Michigan’s Mitch McGary, the alliterative forward who played two years that were hampered by injuries, just declared for the NBA Draft, where he is likely to fall to the bottom half of the first round. Originally, McGary was headed back to school for another season — a common strategy for a talented player who had a disappointing year and wants to improve his draft stock. That was before he was made aware that he’d have to wait until the 2015-2016 season to play college ball again.
What? According to McGary, who had been sidelined for most of the season, he drank some beer and had smoked some pot in the middle of March. A couple weeks later, he was drug tested by the NCAA, despite the fact that he still hadn’t played a minute of basketball in the interim (although he was dressed). He tested positive.
McGary told Yahoo Sports he passed eight separated drug tests “over his two years in Ann Arbor, including five this year despite his limited play.” According to the Yahoo article, “had McGary failed a Michigan test, he would’ve been subject to Michigan’s punishment for a first-time offender: a week away from all team activities and a suspension from 10 percent of the regular season, or in this case three games. A second offense is suspension for half a season and a third calls for permanent ineligibility at the school.”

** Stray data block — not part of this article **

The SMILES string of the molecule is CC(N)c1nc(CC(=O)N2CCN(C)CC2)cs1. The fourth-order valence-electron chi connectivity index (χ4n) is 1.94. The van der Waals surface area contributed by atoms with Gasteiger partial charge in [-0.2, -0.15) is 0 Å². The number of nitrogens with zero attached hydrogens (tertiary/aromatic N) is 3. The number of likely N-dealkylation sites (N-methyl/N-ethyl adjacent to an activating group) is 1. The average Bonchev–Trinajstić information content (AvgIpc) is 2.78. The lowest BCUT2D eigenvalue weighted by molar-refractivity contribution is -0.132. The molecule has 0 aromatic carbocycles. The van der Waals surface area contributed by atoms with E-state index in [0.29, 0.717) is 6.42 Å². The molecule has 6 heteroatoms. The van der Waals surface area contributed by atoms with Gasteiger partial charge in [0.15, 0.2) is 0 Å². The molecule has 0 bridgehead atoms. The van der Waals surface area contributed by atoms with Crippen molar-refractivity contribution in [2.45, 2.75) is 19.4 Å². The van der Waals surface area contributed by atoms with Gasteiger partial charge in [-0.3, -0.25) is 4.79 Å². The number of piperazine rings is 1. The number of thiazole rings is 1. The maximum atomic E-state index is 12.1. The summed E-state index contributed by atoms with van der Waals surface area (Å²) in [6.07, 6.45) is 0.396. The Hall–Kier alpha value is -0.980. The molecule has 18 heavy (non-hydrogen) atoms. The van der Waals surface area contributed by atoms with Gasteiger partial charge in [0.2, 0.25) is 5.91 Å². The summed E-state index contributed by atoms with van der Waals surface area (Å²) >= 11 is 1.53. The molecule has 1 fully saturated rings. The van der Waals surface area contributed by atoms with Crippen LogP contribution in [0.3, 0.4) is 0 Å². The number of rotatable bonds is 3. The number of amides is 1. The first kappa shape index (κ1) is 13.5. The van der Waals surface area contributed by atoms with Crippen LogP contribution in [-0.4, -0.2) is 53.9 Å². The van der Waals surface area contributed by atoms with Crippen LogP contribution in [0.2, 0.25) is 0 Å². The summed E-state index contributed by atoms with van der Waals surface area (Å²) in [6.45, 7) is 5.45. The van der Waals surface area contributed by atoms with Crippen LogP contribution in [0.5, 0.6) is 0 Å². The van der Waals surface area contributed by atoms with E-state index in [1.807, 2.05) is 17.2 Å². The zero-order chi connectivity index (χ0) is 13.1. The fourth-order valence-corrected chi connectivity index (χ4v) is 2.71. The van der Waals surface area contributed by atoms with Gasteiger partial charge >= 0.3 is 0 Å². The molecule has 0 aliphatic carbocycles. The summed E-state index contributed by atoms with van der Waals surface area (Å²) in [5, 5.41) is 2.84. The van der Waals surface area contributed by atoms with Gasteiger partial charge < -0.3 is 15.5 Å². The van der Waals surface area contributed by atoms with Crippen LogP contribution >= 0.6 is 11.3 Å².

Ten percent of the regular season and a week away from the team doesn’t come close to the NCAA’s official policy — a one-year ban from NCAA athletics, at minimum. The university appealed the ruling, but was unsuccessful at getting the decision reversed. “It’s just with the NCAA and their strict rules, they don’t show any mercy,” McGary told Yahoo. “They take their things seriously.”
The NCAA, which has been under fire from many quarters about a variety of issues regarding the health and status of their athletes, was recently described by one of UM’s professors, Yago Colas (who was one of McGary’s instructors), as an organization that ” hypocritically and parasitically sucks dollars out of the lifeblood of the talented young people I educate and who it swears it is protecting, even as it sinks its rapacious fans into their necks again and again.”
” I could point out,” Colas continued, “that perhaps the humanity he has shown, in class and in smoking a joint, might actually be an integral part of (rather than some unfortunate obstacle to) what made him so effective and thrilling as a basketball player.” The 2014 NBA Draft will take place on June 26.